Appendix 1: Case Study of Suicide Prevention Activities in Kimberley Aboriginal Communities
Community consultation challenges
“A third factor that slowed the community consultation process was staffing. KAMSC had planned to hire four people to hold community consultations. They hired one community coordinator as soon as they signed the contract but despite advertising the positions were unsuccessful in recruiting others. This meant that one person had to cover the entire region. The coordinator held consultations with one community at a time – a process that took almost a year, in part because of the distances and difficult travel conditions.”
The WA Auditors General’s Report “The Implementation and Initial Outcomes of the Suicide Prevention Strategy” can be found in FULL here https://audit.wa.gov.au/wp-content/uploads/2014/05/report2014_08-Suicide.pdf
The Western Australian Suicide Prevention Strategy 2009-2013 was the first to use a community development model to address suicide prevention in WA. It engaged communities and organisations in suicide prevention activities that coordinators and agency partners reported have benefited participants. However, the limited capacity in many communities to continue prevention activities without external support reduces the likelihood that the initial benefits will be sustained.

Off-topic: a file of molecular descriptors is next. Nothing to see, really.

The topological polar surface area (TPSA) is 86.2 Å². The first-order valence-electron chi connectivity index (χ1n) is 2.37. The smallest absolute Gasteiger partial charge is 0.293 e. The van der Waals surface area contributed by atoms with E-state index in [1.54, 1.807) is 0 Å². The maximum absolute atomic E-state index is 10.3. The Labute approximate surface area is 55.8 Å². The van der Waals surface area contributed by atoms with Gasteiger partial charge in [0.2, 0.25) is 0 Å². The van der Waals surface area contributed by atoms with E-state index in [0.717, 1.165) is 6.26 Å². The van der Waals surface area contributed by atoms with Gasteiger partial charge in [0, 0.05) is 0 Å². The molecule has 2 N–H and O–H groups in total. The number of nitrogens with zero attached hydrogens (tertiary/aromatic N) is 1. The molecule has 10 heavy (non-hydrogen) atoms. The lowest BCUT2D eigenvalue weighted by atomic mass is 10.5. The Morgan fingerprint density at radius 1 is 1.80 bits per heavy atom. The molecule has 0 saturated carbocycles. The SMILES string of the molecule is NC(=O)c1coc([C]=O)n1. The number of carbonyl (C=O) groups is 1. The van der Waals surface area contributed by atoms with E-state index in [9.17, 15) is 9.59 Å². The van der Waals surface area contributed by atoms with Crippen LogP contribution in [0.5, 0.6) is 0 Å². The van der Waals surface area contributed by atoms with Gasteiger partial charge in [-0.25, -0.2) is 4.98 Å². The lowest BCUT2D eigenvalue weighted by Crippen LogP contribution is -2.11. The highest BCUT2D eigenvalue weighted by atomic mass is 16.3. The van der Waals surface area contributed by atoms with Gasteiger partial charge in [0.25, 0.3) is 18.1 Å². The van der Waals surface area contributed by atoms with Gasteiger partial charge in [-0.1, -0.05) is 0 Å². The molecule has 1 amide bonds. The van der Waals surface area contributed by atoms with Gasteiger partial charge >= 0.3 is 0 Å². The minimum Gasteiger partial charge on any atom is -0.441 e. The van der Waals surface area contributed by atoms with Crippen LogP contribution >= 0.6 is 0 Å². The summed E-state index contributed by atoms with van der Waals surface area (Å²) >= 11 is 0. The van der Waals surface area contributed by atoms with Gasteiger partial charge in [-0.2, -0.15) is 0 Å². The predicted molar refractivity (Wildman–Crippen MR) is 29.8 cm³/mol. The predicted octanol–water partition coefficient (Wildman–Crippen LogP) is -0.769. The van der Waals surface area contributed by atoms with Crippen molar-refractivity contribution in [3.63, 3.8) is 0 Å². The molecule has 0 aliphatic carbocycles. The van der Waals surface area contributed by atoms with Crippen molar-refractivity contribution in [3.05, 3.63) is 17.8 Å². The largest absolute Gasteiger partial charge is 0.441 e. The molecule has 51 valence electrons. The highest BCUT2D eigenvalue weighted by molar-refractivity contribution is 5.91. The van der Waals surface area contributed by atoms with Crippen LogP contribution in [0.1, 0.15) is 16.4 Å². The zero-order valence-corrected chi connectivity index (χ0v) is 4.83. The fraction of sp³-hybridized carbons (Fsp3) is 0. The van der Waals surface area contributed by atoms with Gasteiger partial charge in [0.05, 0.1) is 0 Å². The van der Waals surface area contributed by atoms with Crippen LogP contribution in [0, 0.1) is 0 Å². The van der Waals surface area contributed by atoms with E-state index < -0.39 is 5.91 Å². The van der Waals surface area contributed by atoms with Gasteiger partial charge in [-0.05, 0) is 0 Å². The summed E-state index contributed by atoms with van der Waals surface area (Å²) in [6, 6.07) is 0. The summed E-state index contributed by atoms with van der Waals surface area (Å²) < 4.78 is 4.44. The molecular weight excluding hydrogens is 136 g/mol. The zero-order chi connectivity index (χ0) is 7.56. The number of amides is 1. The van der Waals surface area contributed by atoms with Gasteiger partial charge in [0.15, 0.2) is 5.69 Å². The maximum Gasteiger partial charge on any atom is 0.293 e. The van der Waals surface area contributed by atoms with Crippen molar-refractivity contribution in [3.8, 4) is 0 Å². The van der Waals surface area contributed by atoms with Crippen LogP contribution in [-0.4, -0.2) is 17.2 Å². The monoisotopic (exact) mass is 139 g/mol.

Inadequate planning led to delays in implementing the Strategy that reduced its impact. The roles, responsibilities and reporting requirements between the Council, the Commission and Centrecare were not adequately defined at the outset, contributing to delays and inefficiencies. Changes were made to address these issues mid-way through the Strategy, enabling an increase in activity and the number of community action plans. Other parts of the Strategy, such as a coordinated inter-agency approach to suicide prevention, were not fully implemented.